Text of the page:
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The Rev. Grace Imathiu The Rev. Grace Imathiu

The Rev. Grace Imathiu is a United Methodist minister who has served congregations in Kenya Africa, Washington, Ohio, Tennessee and Wisconsin.

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United Methodist Church

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United Methodist Church


A Picnic on the Mountainside

John 6:1-15

July 30, 2000

Have you noticed how so many of us give up before we even try? That an opportunity comes along and guess what? Some of us think we are too old--and we give up even before we try--or too young or not educated enough or not rich enough or not beautiful enough or not articulate enough. We give up without trying.

Oh, God so often places opportunities in this path called life, but guess what? Excuses, excuses! We pass opportunities sometimes thinking these opportunities are nothing but problems to be walked around. So most of the time we give up even without trying.

I suppose much of it has to do with making mental reckonings and being realistic. I always think of a computer in our head going to work computing, adding, subtracting, dividing, and coming up short so that even before we started and before we try, we give up. Oh, it happens all the time. Like when God brings along opportunities of a lifetime, something extraordinary, something special, and guess what? We compute, calculate, estimate, come up short, and pass the opportunity even before we try.

For example, maybe God has called you to the ministry and after that call, you perhaps have decided to count the costs, count the spouse, calculate the kids, subtract the dog, multiply the loans, and the whole going-back-to-school thing, and it's easy to come up short; and next thing you know, you are just not ready to take the risk, and the call becomes a problem to be solved and passed by.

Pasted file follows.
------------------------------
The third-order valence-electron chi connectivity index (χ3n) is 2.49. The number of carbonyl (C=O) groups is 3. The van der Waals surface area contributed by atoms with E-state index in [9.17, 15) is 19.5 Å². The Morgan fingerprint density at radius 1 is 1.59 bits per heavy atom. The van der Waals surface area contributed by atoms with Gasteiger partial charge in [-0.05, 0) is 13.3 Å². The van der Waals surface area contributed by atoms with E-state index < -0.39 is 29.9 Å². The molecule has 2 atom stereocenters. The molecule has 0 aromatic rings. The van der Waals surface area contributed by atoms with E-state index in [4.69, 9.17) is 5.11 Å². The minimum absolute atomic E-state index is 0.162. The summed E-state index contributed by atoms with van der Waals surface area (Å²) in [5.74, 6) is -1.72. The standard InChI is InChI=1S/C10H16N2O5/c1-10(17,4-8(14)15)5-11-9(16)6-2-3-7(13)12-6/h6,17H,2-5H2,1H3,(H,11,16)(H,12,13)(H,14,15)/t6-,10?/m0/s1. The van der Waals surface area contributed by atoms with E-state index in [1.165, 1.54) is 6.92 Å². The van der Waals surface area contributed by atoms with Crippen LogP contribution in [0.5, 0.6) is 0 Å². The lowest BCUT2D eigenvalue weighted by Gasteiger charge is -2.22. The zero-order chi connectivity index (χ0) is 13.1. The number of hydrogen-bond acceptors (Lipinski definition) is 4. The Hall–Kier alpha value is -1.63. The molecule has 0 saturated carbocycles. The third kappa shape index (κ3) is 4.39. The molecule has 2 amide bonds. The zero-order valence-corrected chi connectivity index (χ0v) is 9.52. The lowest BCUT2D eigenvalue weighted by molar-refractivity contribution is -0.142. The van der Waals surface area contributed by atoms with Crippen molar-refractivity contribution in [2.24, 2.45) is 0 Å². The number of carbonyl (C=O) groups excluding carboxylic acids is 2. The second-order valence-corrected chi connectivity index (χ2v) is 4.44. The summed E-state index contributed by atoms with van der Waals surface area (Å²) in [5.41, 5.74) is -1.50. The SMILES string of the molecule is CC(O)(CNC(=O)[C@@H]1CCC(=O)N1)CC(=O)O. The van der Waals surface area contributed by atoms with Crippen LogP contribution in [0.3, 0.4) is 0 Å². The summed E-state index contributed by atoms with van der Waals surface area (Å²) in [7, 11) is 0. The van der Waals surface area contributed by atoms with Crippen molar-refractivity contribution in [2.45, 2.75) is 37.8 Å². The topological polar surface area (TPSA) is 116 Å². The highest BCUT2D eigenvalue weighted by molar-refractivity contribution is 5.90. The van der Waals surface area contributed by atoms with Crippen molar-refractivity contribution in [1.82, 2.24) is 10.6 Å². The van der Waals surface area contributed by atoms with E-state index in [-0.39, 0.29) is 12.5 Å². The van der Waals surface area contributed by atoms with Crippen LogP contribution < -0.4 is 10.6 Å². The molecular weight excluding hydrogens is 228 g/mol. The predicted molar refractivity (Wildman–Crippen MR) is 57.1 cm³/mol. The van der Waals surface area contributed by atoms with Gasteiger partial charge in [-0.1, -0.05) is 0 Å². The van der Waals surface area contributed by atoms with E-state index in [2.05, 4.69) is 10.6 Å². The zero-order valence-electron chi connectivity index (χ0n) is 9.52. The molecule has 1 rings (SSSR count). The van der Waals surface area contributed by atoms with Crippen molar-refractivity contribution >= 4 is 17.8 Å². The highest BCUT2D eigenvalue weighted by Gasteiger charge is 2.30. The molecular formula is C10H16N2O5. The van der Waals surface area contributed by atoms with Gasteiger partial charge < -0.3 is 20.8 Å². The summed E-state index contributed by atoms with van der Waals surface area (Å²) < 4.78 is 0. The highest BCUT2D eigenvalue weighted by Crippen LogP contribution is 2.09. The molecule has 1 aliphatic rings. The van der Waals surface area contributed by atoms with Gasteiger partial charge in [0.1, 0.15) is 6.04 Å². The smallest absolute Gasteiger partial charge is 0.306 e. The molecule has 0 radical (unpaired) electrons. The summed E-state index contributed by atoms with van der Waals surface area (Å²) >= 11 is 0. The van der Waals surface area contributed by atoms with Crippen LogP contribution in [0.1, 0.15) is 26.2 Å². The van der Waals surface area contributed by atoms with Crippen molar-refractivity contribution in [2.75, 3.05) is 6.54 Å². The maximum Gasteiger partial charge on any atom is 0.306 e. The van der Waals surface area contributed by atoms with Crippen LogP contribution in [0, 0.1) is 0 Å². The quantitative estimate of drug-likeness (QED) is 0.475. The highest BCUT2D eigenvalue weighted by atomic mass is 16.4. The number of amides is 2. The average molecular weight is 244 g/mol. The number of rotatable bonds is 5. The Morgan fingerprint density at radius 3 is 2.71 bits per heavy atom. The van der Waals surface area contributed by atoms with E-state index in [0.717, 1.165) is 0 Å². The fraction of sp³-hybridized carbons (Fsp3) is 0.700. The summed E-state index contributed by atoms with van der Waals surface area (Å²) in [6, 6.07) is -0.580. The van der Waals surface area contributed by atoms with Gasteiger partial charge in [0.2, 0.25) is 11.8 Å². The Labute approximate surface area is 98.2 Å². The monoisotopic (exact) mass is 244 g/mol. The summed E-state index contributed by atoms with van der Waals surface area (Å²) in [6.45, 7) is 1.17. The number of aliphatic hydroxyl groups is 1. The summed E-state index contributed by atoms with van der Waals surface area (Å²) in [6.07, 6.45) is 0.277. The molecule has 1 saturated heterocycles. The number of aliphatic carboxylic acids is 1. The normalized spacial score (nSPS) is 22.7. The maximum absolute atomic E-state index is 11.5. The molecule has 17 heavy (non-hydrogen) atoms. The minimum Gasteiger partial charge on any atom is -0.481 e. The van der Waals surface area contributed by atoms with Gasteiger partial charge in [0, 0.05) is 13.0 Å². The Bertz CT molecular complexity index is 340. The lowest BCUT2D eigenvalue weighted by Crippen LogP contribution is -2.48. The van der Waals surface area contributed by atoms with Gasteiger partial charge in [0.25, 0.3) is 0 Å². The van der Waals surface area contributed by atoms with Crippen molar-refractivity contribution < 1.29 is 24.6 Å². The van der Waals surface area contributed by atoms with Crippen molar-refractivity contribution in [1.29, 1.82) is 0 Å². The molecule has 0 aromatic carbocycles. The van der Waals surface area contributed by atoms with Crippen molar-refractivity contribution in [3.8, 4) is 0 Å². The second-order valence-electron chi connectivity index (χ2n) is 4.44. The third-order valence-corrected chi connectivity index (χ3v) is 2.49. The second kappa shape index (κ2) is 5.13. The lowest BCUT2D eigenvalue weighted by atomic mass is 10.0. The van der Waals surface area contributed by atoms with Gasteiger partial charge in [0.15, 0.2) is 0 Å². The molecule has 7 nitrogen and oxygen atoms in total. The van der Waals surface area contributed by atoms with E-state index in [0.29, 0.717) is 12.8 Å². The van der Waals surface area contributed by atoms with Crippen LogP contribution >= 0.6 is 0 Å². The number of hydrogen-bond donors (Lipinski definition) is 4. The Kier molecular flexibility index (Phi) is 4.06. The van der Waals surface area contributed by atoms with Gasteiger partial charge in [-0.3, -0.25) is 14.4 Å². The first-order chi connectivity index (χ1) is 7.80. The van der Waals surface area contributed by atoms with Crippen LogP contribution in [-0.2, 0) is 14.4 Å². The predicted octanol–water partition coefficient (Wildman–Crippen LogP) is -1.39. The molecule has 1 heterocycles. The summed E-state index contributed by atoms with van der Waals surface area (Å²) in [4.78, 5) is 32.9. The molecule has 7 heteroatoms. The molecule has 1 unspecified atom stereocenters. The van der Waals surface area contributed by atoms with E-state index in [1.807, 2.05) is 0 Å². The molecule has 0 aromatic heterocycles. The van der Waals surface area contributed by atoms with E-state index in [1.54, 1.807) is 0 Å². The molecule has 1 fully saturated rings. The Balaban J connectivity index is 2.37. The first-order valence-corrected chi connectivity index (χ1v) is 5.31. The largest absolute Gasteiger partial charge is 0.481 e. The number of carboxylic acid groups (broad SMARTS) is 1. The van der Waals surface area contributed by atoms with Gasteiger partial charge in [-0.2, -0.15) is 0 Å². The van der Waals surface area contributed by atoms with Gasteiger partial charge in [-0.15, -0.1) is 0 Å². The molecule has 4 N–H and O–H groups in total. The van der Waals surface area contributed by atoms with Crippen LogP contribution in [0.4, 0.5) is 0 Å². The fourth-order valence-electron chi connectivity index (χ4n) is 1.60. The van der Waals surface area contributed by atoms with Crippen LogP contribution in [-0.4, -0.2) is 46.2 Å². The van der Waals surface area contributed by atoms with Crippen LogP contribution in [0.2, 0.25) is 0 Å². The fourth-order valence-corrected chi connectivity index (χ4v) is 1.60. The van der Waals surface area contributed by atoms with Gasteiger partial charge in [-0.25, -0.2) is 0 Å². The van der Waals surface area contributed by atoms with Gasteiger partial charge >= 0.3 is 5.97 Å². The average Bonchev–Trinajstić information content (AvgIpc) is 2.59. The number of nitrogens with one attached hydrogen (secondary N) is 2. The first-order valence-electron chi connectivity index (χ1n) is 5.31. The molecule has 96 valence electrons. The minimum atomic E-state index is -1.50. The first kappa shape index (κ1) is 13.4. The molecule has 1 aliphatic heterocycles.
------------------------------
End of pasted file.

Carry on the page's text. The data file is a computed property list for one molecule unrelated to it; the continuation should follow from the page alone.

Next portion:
Truth is, we have closets packed with thousands of excuses why our boats are too small to sail in the big, deep side of the ocean called life. So often we opt for the safer floating along in the shallow end of the predictable, taking no risks, never going outside our comfort zone, never befriending anybody who does not look like us and think like us and believe like we do, and we never visit other parts of the world--only from the safety of our living room as we watch television. Oh, one of our favorite reasons for our shallow-end life: finances, of course! We cannot afford it, we say!

Oh, this reminds me of the Gospel of John, chapter six. That was the day Jesus was trying to get away from the crowd. Jesus crossed the sea and climbed a mountain just to get away and get some time for prayer. Oh, Jesus often took some time out, insisted on getting some quiet time, some prayer time. Jesus modeled for us that no matter what kind of wonderful ministry you're involved in, you¹ve got to make time for God. Time for reflection. Time to journal. Time to listen to God. Take time to cross the sea, climb the mountain to find that quiet place where you can be renewed in the spirit by the Spirit.

Well, this particular John 6 day, Jesus had crossed the Sea of Galilee and climbed up a mountain, sat down to catch his breath; he looks up, and can you believe it? Here they come. They would not let him alone. The crowd had somehow found their way to Jesus. I don¹t know if they had walked around the sea or rented boats to cross the sea. We're not told whichever way they had followed Jesus and made it to this other side of the sea. Following hard after Jesus and here they come scrambling up the mountain - men, women, children, young, old, middle-aged, healthy, the sick, the lonely, the confused, the ones struggling with addictions of various kinds. Some come for a touch. Some come for a word. Some come skipping along. Some come limping along. Some carry others, and all of them climbing up the mountainside to be with Jesus.